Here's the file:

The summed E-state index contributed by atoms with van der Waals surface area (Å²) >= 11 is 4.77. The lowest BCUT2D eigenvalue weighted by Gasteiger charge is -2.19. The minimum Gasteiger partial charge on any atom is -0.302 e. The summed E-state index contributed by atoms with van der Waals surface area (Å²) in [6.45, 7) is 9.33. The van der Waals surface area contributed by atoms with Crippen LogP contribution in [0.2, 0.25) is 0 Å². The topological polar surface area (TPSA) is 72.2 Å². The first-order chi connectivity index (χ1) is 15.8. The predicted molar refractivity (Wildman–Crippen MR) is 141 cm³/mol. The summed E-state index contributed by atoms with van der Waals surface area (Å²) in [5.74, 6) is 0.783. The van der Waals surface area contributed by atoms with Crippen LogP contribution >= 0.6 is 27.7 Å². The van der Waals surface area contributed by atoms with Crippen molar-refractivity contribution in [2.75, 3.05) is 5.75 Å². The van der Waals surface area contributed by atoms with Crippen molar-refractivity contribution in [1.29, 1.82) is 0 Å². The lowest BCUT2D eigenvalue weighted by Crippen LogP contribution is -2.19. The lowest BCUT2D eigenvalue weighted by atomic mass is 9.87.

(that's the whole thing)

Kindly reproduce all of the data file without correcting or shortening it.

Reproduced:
The summed E-state index contributed by atoms with van der Waals surface area (Å²) >= 11 is 4.77. The lowest BCUT2D eigenvalue weighted by Gasteiger charge is -2.19. The minimum Gasteiger partial charge on any atom is -0.302 e. The summed E-state index contributed by atoms with van der Waals surface area (Å²) in [6.45, 7) is 9.33. The van der Waals surface area contributed by atoms with Crippen LogP contribution in [0.2, 0.25) is 0 Å². The topological polar surface area (TPSA) is 72.2 Å². The first-order chi connectivity index (χ1) is 15.8. The predicted molar refractivity (Wildman–Crippen MR) is 141 cm³/mol. The summed E-state index contributed by atoms with van der Waals surface area (Å²) in [5.74, 6) is 0.783. The van der Waals surface area contributed by atoms with Crippen LogP contribution >= 0.6 is 27.7 Å². The van der Waals surface area contributed by atoms with Crippen molar-refractivity contribution in [2.75, 3.05) is 5.75 Å². The van der Waals surface area contributed by atoms with Crippen molar-refractivity contribution in [1.29, 1.82) is 0 Å². The lowest BCUT2D eigenvalue weighted by Crippen LogP contribution is -2.19. The lowest BCUT2D eigenvalue weighted by atomic mass is 9.87.